“Oh the rail line will happen that’s just Annastacia playing politics, and even if the loan doesn’t go through they’re not going to just walk away from it are they!”
All said too fast, in one hit. It’s the usual mantra of mining towns these days, from Bunbury to Gunnedah, manic positivity about this or that new proposal, which will revive the whole place, bring the good times back. It always has the same form, rattled out like a machine all of a piece, so that no intruding thought might contradict.
“What’s been the problems?”
“Trade unions. Greenies. Communists.”
"It’s the usual mantra of mining towns these days, from Bunbury to Gunnedah, manic positivity about this or that new proposal, which will revive the whole place, bring the good times back."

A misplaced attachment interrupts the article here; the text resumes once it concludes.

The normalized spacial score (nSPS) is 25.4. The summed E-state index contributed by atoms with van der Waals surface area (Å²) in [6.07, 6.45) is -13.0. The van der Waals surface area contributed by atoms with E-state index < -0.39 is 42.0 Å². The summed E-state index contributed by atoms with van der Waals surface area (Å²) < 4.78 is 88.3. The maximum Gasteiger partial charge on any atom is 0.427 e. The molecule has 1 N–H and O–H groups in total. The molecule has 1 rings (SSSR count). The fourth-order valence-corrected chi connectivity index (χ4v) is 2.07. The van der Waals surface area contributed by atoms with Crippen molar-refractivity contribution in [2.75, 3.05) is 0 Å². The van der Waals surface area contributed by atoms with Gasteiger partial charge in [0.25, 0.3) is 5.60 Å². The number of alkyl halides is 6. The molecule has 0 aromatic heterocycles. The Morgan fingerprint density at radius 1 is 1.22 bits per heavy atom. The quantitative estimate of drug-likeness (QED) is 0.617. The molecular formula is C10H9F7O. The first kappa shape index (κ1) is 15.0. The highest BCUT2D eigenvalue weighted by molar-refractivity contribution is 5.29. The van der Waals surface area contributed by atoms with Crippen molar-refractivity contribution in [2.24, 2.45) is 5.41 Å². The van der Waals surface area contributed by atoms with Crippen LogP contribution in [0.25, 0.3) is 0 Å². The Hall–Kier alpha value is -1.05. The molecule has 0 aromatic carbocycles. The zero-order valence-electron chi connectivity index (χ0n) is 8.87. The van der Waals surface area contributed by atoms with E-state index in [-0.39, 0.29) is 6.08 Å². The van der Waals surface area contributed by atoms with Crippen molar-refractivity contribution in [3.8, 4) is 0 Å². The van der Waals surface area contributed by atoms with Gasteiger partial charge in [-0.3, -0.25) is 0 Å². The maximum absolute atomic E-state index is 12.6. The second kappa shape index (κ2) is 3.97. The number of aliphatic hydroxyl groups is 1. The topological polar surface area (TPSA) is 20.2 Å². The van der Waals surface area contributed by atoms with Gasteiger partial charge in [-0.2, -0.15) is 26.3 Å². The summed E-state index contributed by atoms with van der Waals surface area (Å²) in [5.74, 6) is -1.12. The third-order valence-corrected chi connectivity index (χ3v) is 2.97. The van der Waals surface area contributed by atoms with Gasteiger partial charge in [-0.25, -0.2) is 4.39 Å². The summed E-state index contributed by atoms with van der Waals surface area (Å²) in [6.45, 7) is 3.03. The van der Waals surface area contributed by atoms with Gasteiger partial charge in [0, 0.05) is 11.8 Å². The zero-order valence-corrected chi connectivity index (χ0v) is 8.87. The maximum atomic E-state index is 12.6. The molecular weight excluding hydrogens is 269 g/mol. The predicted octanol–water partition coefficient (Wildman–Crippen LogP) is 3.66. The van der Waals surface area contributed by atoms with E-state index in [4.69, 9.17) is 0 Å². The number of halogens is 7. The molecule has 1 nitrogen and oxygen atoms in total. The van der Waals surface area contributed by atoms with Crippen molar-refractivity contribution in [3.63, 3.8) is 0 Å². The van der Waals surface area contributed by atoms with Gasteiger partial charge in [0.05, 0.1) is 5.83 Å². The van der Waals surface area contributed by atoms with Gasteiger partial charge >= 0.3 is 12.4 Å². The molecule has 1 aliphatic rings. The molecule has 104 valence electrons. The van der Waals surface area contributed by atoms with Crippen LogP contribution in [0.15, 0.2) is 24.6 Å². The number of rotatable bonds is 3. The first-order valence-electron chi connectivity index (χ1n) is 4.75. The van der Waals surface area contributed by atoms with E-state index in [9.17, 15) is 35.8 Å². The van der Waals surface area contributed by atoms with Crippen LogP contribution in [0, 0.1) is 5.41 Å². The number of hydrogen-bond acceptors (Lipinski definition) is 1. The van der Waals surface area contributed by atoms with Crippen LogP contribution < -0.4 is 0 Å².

Out on the street though, there is less of that. Indeed, there’s a surprising degree of scepticism, even cynicism, a weariness. Beyond the main street, old shops and workyards are rusting in the sun, walls pulled off them by Debbie, not replaced, the talk has the same air:
“Yeah I think we need Adani to get this place back on track. I don’t think anything else will?”
“So do you think the Carmichael mine will happen?”
“Oh, nuh, I just don’t reckon,” says a young guy in high-vis — “lawnmowing” — outside Joachchem’s Pies (since 1963!), a place of uniformed, hair-coiffed waitresses, and glass trays of cream-stuffed lamingtons sweating in the sun.
“Ohhh why do you say that, Brian?” says a middle-aged woman, passing.
“Oh come on, it just won’t.”
The same split attitude attends discussion of a coal-fired power station, which One Nation has made its key policy. But talk of it doesn’t get far. “What we really need is a new coal-fired power station, right on Abbot Point.”
“But no one wants to build it. The government would have to.”
“Do you really have much confidence in government to do anything?”
"Just another day in North Queensland, two armed forces of the state mock-battling it out for supremacy."